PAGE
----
Decade have just released ‘Pleasantries‘, the follow up to their 2014 debut, ‘Good Luck’, and it’s a wonderful album that’s definitely worth a listen. We caught up with Alex a day before ‘Pleasantries’ release, to ask him about the album, how he’s feeling about it, their tour, and plans for the summer.
Your album is already doing really well, and it’s getting really positive reviews, what does that mean to you guys?
It means everything to us. I’ve said it a few times before, but we’ve been sat on this album for over 18 months, and we’ve put out songs here and there, but to actually see the release date and for it to be in place its crazy. To have people receive it so well after we’ve been waiting for so long, to see what the reaction would be is amazing, for sure.
How are you feeling about the release of the album?
I mean, it’s so hard to know what to expect, especially because the album sounds so different to our previous album, ‘Good Luck’. Now that we know that people are into it, I feel a lot more excited about it. I definitely was excited before, but I also has quite a lot of apprehension, because I was just unsure about how people would receive it, but like you said, it’s all been really positive so far, so that’s really cool.
Are you excited about your upcoming tour?
Yeah, I mean again, we recorded 18 months ago, but we’ve been playing a lot of the songs live on tour. Last year we did a headline tour and we were playing pretty much all new stuff, and by that point only ‘Daisy May’ was out. So, we were playing essentially a whole set of new songs that nobody knew. The record is out tomorrow, and then we’re going on tour basically next week, so hopefully by that point, people will know the songs and that’ll bring a new sort of energy to the live shows.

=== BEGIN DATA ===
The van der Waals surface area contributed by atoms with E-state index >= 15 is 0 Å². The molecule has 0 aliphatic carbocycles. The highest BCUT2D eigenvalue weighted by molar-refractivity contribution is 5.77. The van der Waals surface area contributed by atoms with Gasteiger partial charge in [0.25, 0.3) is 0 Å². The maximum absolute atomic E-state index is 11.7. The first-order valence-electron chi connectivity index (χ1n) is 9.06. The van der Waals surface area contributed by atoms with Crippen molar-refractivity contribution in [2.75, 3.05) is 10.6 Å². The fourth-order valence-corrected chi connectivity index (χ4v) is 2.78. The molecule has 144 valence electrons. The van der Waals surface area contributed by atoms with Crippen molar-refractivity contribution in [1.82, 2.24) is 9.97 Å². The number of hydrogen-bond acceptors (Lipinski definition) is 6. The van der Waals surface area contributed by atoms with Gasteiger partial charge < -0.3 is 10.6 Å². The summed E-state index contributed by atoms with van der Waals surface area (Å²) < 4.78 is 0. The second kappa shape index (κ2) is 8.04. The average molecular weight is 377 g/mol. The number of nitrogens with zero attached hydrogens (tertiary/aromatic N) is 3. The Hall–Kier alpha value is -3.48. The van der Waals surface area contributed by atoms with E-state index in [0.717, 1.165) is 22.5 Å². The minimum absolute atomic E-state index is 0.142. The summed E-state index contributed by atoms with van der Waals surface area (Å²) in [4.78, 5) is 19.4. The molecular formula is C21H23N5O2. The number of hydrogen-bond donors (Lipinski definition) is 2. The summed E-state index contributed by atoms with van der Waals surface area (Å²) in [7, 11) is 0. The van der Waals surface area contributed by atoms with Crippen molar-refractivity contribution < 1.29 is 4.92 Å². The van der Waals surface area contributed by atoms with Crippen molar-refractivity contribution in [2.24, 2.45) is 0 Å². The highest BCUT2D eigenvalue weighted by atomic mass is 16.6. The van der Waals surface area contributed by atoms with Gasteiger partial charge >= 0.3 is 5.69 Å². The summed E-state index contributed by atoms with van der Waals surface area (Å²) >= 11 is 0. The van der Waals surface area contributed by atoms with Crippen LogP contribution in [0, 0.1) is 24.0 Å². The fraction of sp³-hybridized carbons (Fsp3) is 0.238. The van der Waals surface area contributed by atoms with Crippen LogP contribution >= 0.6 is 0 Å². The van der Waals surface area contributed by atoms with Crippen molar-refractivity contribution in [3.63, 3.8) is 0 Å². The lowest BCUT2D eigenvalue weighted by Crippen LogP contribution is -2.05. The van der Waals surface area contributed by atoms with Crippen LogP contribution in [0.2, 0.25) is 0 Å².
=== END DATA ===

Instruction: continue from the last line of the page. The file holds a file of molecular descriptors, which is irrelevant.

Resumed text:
It’s not like we don’t enjoy playing the new songs, but when people aren’t really responding to them because they don’t know them, it can hold you back a little bit. You feel a bit nervous on stage, and you don’t feel like you can fully relax, because you feel like in a way people are kind of judging you. People will actually know the songs now.[youtube v=akUVWV3-NGg]
What made you go for a different sound this album, compared to your debut, ‘Good Luck’?
We just really didn’t want to make the same thing twice. For me personally, as a songwriter, I’ve always tried to push my song writing in different directions. It keeps you on your toes, and it stops you from getting bored on tour, playing the same songs every night. If you release the same album again and again, you’re essentially just playing the same thing again and again. For me personally it gets boring, and I would like to challenge myself and push my song writing to new realms and stuff, otherwise, creatively you just get bored.
I understand that that works for some bands, and it can be quite a risk changing your sound, because you don’t know how the fans are going to take it. But, at the end of the day, you do have to play these songs every night when you’re on tour, and if you’re not enjoying it, and if you’re not writing for the right reasons, if you’re kind of just writing things because you know that the formula works, and you keep writing the same music, I just don’t think it’s the right reason to write music. I just think you should always try and keep it fresh and try and challenge yourself.